Lisbon's Plaza del Comercio, with its eighteenth-century yellow ministerial seats that embrace the Tagus estuary, recovers its aura as an unbeatable symbol of intense Portuguese centralism. Hanging over it is the threat of the referendum for regionalization that the prime minister, the socialist António Costa, has championed for 2024. But the contrary position of the new head of the opposition and leader of the conservative PSD, Luís Montenegro, greatly complicates the celebration of the consultation, with the risk that if it is done there will be a new socialist failure like that of the 1998 referendum, when he did not win with 60% and the quorum of 50% participation was not reached.
In the O Gerës National Park, which is so close to Galicia that its souvenir is a hórreo, when a public ambulance travels, the driver communicates it to that Lisbon that is as distant geographically as it is close in control. Portugal is among the five EU countries in which the central administration accumulates a higher percentage of spending, without being a tiny state like Malta or Luxembourg. It is also among the very few that lacks a regional structure elected by the citizenry.
In the spring of 2020, when Portugal was an example of resistance to the pandemic, epidemiologists alluded to the unitary nature of its health administration as a success factor, compared to Spanish decentralization. But at the beginning of 2021, Portugal suffered a fierce wave, from which its sole command did not save it. Now it has a slightly higher mortality rate than the Spanish. And the dysfunctions in the response to the coronavirus on the ground later appeared as an argument for regionalization.
While the increase in municipal powers that he had agreed with the former opposition leader, Rui Rio, was underway, Prime Minister Costa announced in December his bet for the 2024 referendum. It was the starting gun, later reinforced by the majority absolute socialist in the January elections. But these caused the change of leadership in the defeated PSD. The new boss, Montenegro, was released this month taking a turn, which he justified by the war in Ukraine and the economic crisis.
Montenegro considers that voting on regionalization in this context would be “irresponsible, hasty and a mistake”. He defends postponing the consultation until at least 2027. His absolute majority, in addition to the support of some small party, could be enough for Costa to force it, but there are already constitutionalists who point out that two thirds of Parliament are needed to approve the framework law of the regions. Thus, the prime minister reacted by accusing the PSD of being afraid to "listen to the people" and sticking to its calendar, albeit without great forcefulness.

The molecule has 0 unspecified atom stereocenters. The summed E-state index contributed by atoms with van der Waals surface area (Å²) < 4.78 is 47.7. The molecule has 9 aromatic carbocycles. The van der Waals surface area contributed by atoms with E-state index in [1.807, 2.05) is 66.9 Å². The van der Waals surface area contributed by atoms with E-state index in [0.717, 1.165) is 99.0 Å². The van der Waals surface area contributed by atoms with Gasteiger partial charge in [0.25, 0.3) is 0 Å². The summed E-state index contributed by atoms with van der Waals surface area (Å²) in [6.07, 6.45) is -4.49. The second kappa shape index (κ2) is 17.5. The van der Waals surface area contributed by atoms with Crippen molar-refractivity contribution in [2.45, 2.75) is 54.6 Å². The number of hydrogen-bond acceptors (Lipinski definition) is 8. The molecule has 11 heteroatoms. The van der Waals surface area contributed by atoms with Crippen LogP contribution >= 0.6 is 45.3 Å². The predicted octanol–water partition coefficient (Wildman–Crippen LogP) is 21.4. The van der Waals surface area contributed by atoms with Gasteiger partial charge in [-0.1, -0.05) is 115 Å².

"Regionalization, which some politicians insist on carrying out despite the harsh defeat of the 1998 referendum, would bring a new bureaucracy and more public spending," former president Aníbal Cavaco Silva wrote in April in Público, expressing the main argument of the who oppose He endorsed the phrase of the sociologist António Barreto to conclude that "regionalization is in Portugal in current times the greatest political lie that can be imagined". Barreto believes that the lack of a consolidated and consensual map of the regions shows that they do not exist.
On the other hand, the president of the association of municipalities, Luísa Salgueiro, socialist mayor of northern Matosinhos, maintains that the country "cannot continue to be subjected to a castrating centralism, an obstacle to development and that has accentuated regional asymmetries." From this side it is ensured that public spending would not grow by eliminating duplicities and the defeat in 1998 is justified by disagreements with the map, which was left with eight regions. Today they believe that the five are established: North, Center, Lisbon, Alentejo and Algarve. Although Costa does not throw in the towel, the referendum for 2024 was very complicated even for him, who defines himself as a "chronic optimist" and has the specialty of achieving the impossible.